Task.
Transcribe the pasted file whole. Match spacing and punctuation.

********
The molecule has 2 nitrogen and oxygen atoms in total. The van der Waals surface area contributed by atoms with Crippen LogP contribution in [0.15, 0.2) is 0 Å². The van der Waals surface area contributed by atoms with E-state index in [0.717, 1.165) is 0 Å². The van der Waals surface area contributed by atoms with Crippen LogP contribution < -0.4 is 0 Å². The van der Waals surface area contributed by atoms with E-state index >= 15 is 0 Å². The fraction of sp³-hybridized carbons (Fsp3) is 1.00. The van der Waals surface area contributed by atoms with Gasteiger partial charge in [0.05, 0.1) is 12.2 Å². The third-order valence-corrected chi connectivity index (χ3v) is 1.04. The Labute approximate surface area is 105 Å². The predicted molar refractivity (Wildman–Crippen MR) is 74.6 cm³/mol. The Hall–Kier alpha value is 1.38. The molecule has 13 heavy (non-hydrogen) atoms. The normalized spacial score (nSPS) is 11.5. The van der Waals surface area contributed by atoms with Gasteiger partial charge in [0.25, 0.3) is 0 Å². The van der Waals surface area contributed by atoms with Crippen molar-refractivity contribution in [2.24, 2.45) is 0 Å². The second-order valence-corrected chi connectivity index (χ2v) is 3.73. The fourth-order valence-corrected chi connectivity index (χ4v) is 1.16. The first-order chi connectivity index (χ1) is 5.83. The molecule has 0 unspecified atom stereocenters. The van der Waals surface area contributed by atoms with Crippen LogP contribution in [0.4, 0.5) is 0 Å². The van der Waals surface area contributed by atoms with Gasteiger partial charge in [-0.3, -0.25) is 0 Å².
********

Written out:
The molecule has 2 nitrogen and oxygen atoms in total. The van der Waals surface area contributed by atoms with Crippen LogP contribution in [0.15, 0.2) is 0 Å². The van der Waals surface area contributed by atoms with E-state index in [0.717, 1.165) is 0 Å². The van der Waals surface area contributed by atoms with Crippen LogP contribution < -0.4 is 0 Å². The van der Waals surface area contributed by atoms with E-state index >= 15 is 0 Å². The fraction of sp³-hybridized carbons (Fsp3) is 1.00. The van der Waals surface area contributed by atoms with Gasteiger partial charge in [0.05, 0.1) is 12.2 Å². The third-order valence-corrected chi connectivity index (χ3v) is 1.04. The Labute approximate surface area is 105 Å². The predicted molar refractivity (Wildman–Crippen MR) is 74.6 cm³/mol. The Hall–Kier alpha value is 1.38. The molecule has 13 heavy (non-hydrogen) atoms. The normalized spacial score (nSPS) is 11.5. The van der Waals surface area contributed by atoms with Gasteiger partial charge in [0.25, 0.3) is 0 Å². The van der Waals surface area contributed by atoms with Crippen molar-refractivity contribution in [2.24, 2.45) is 0 Å². The second-order valence-corrected chi connectivity index (χ2v) is 3.73. The fourth-order valence-corrected chi connectivity index (χ4v) is 1.16. The first-order chi connectivity index (χ1) is 5.83. The molecule has 0 unspecified atom stereocenters. The van der Waals surface area contributed by atoms with Crippen LogP contribution in [0.4, 0.5) is 0 Å². The van der Waals surface area contributed by atoms with Gasteiger partial charge in [-0.3, -0.25) is 0 Å².